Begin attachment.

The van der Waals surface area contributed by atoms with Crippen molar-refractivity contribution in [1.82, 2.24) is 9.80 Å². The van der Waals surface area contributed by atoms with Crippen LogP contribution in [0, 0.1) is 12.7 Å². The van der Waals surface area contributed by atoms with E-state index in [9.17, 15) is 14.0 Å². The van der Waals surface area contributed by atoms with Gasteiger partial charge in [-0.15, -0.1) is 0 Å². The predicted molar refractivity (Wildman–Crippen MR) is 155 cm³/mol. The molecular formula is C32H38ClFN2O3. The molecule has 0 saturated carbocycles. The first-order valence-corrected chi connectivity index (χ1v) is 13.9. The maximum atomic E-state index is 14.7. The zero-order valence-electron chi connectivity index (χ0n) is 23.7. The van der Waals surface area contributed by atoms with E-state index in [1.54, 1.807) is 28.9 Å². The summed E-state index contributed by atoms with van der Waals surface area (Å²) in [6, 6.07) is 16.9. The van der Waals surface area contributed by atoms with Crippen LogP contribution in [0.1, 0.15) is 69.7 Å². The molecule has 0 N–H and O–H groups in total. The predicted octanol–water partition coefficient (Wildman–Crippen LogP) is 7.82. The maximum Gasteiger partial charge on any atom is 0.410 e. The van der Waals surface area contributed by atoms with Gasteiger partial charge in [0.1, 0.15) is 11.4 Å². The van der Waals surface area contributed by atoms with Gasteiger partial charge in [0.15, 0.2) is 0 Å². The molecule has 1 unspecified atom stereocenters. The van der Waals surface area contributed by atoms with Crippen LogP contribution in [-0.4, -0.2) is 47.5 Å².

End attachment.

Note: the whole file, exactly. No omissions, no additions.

The van der Waals surface area contributed by atoms with Crippen molar-refractivity contribution in [1.82, 2.24) is 9.80 Å². The van der Waals surface area contributed by atoms with Crippen LogP contribution in [0, 0.1) is 12.7 Å². The van der Waals surface area contributed by atoms with E-state index in [9.17, 15) is 14.0 Å². The van der Waals surface area contributed by atoms with Gasteiger partial charge in [-0.15, -0.1) is 0 Å². The predicted molar refractivity (Wildman–Crippen MR) is 155 cm³/mol. The molecular formula is C32H38ClFN2O3. The molecule has 0 saturated carbocycles. The first-order valence-corrected chi connectivity index (χ1v) is 13.9. The maximum atomic E-state index is 14.7. The zero-order valence-electron chi connectivity index (χ0n) is 23.7. The van der Waals surface area contributed by atoms with E-state index in [1.54, 1.807) is 28.9 Å². The summed E-state index contributed by atoms with van der Waals surface area (Å²) in [6, 6.07) is 16.9. The van der Waals surface area contributed by atoms with Crippen LogP contribution in [0.1, 0.15) is 69.7 Å². The molecule has 0 N–H and O–H groups in total. The predicted octanol–water partition coefficient (Wildman–Crippen LogP) is 7.82. The maximum Gasteiger partial charge on any atom is 0.410 e. The van der Waals surface area contributed by atoms with Gasteiger partial charge in [0.1, 0.15) is 11.4 Å². The van der Waals surface area contributed by atoms with Gasteiger partial charge in [0.15, 0.2) is 0 Å². The molecule has 1 unspecified atom stereocenters. The van der Waals surface area contributed by atoms with Crippen LogP contribution in [-0.4, -0.2) is 47.5 Å².